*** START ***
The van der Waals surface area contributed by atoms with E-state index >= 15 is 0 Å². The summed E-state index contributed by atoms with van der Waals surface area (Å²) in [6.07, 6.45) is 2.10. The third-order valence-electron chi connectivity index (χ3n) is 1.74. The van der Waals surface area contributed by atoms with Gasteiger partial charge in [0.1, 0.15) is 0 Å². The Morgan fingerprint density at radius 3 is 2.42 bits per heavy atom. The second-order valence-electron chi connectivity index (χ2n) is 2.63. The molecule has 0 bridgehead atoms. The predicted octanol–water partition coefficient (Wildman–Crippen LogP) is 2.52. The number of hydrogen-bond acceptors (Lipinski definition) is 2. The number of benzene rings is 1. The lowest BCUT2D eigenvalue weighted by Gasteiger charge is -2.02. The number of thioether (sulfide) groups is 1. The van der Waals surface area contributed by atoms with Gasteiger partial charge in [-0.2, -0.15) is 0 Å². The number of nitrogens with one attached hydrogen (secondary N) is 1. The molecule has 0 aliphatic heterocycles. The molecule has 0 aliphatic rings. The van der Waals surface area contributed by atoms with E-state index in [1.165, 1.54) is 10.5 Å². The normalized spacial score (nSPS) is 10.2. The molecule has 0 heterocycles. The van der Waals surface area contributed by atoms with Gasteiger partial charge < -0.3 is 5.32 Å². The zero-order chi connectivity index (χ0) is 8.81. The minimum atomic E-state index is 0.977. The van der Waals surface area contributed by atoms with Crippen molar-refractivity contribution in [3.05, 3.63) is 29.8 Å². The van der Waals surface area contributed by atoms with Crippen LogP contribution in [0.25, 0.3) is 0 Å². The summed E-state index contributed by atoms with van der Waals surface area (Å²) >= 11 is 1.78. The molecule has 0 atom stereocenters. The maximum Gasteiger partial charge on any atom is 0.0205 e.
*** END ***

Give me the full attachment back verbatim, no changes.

The van der Waals surface area contributed by atoms with E-state index >= 15 is 0 Å². The summed E-state index contributed by atoms with van der Waals surface area (Å²) in [6.07, 6.45) is 2.10. The third-order valence-electron chi connectivity index (χ3n) is 1.74. The van der Waals surface area contributed by atoms with Gasteiger partial charge in [0.1, 0.15) is 0 Å². The Morgan fingerprint density at radius 3 is 2.42 bits per heavy atom. The second-order valence-electron chi connectivity index (χ2n) is 2.63. The molecule has 0 bridgehead atoms. The predicted octanol–water partition coefficient (Wildman–Crippen LogP) is 2.52. The number of hydrogen-bond acceptors (Lipinski definition) is 2. The number of benzene rings is 1. The lowest BCUT2D eigenvalue weighted by Gasteiger charge is -2.02. The number of thioether (sulfide) groups is 1. The van der Waals surface area contributed by atoms with Gasteiger partial charge in [-0.2, -0.15) is 0 Å². The number of nitrogens with one attached hydrogen (secondary N) is 1. The molecule has 0 aliphatic heterocycles. The molecule has 0 aliphatic rings. The van der Waals surface area contributed by atoms with E-state index in [1.165, 1.54) is 10.5 Å². The normalized spacial score (nSPS) is 10.2. The molecule has 0 heterocycles. The van der Waals surface area contributed by atoms with Gasteiger partial charge < -0.3 is 5.32 Å². The zero-order chi connectivity index (χ0) is 8.81. The minimum atomic E-state index is 0.977. The van der Waals surface area contributed by atoms with Crippen molar-refractivity contribution in [3.05, 3.63) is 29.8 Å². The van der Waals surface area contributed by atoms with Crippen LogP contribution in [0.25, 0.3) is 0 Å². The summed E-state index contributed by atoms with van der Waals surface area (Å²) >= 11 is 1.78. The molecule has 0 atom stereocenters. The maximum Gasteiger partial charge on any atom is 0.0205 e.